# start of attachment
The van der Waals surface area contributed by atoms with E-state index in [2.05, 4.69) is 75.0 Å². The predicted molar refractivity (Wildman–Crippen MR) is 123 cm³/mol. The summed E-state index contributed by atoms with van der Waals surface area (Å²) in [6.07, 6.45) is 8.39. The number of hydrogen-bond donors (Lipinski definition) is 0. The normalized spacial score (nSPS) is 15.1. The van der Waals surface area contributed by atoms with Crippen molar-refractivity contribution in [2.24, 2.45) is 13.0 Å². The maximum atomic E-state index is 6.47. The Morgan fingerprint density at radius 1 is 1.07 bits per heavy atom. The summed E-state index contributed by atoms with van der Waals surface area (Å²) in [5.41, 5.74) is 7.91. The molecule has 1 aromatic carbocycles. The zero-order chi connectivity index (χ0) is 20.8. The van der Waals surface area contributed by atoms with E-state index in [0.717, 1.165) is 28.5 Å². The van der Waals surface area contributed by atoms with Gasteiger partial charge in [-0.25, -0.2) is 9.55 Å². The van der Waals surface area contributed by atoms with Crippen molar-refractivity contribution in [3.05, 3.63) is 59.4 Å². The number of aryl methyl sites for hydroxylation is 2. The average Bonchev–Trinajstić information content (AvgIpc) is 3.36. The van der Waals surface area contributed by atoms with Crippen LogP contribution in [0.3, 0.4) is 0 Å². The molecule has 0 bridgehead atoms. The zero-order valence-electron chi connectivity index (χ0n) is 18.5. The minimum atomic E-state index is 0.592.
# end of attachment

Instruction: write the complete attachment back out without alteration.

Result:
The van der Waals surface area contributed by atoms with E-state index in [2.05, 4.69) is 75.0 Å². The predicted molar refractivity (Wildman–Crippen MR) is 123 cm³/mol. The summed E-state index contributed by atoms with van der Waals surface area (Å²) in [6.07, 6.45) is 8.39. The number of hydrogen-bond donors (Lipinski definition) is 0. The normalized spacial score (nSPS) is 15.1. The van der Waals surface area contributed by atoms with Crippen molar-refractivity contribution in [2.24, 2.45) is 13.0 Å². The maximum atomic E-state index is 6.47. The Morgan fingerprint density at radius 1 is 1.07 bits per heavy atom. The summed E-state index contributed by atoms with van der Waals surface area (Å²) in [5.41, 5.74) is 7.91. The molecule has 1 aromatic carbocycles. The zero-order chi connectivity index (χ0) is 20.8. The van der Waals surface area contributed by atoms with E-state index in [0.717, 1.165) is 28.5 Å². The van der Waals surface area contributed by atoms with Gasteiger partial charge in [-0.25, -0.2) is 9.55 Å². The van der Waals surface area contributed by atoms with Crippen molar-refractivity contribution in [3.05, 3.63) is 59.4 Å². The number of aryl methyl sites for hydroxylation is 2. The average Bonchev–Trinajstić information content (AvgIpc) is 3.36. The van der Waals surface area contributed by atoms with Crippen LogP contribution in [0.3, 0.4) is 0 Å². The molecule has 0 bridgehead atoms. The zero-order valence-electron chi connectivity index (χ0n) is 18.5. The minimum atomic E-state index is 0.592.